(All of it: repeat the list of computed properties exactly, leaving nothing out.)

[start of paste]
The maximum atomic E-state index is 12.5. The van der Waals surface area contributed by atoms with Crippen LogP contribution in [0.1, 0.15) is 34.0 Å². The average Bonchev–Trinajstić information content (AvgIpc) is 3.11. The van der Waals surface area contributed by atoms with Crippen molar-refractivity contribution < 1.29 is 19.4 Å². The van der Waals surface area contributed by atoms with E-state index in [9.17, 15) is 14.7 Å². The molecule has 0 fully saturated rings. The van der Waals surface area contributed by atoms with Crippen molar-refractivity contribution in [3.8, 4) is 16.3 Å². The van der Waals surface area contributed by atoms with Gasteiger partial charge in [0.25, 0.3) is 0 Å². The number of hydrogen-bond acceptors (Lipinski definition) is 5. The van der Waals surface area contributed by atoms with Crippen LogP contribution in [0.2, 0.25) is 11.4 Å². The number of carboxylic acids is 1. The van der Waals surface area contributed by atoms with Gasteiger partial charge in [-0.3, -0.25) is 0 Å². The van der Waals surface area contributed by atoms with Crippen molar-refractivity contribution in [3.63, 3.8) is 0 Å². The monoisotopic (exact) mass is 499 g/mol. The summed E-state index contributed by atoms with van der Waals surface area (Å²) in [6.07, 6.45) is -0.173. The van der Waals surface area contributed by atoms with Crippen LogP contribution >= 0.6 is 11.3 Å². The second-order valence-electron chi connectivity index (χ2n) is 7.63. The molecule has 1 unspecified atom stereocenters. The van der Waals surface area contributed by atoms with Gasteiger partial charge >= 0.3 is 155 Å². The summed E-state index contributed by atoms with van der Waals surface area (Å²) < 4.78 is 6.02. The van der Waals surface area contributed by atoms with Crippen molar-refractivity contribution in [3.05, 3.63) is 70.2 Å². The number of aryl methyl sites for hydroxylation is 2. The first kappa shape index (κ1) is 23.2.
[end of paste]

The maximum atomic E-state index is 12.5. The van der Waals surface area contributed by atoms with Crippen LogP contribution in [0.1, 0.15) is 34.0 Å². The average Bonchev–Trinajstić information content (AvgIpc) is 3.11. The van der Waals surface area contributed by atoms with Crippen molar-refractivity contribution < 1.29 is 19.4 Å². The van der Waals surface area contributed by atoms with E-state index in [9.17, 15) is 14.7 Å². The molecule has 0 fully saturated rings. The van der Waals surface area contributed by atoms with Crippen molar-refractivity contribution in [3.8, 4) is 16.3 Å². The van der Waals surface area contributed by atoms with Gasteiger partial charge in [0.25, 0.3) is 0 Å². The number of hydrogen-bond acceptors (Lipinski definition) is 5. The van der Waals surface area contributed by atoms with Crippen LogP contribution in [0.2, 0.25) is 11.4 Å². The number of carboxylic acids is 1. The van der Waals surface area contributed by atoms with Gasteiger partial charge in [-0.3, -0.25) is 0 Å². The van der Waals surface area contributed by atoms with Crippen molar-refractivity contribution in [3.63, 3.8) is 0 Å². The monoisotopic (exact) mass is 499 g/mol. The summed E-state index contributed by atoms with van der Waals surface area (Å²) in [6.07, 6.45) is -0.173. The van der Waals surface area contributed by atoms with Crippen LogP contribution >= 0.6 is 11.3 Å². The second-order valence-electron chi connectivity index (χ2n) is 7.63. The molecule has 1 unspecified atom stereocenters. The van der Waals surface area contributed by atoms with Gasteiger partial charge >= 0.3 is 155 Å². The summed E-state index contributed by atoms with van der Waals surface area (Å²) < 4.78 is 6.02. The van der Waals surface area contributed by atoms with Crippen molar-refractivity contribution in [3.05, 3.63) is 70.2 Å². The number of aryl methyl sites for hydroxylation is 2. The first kappa shape index (κ1) is 23.2.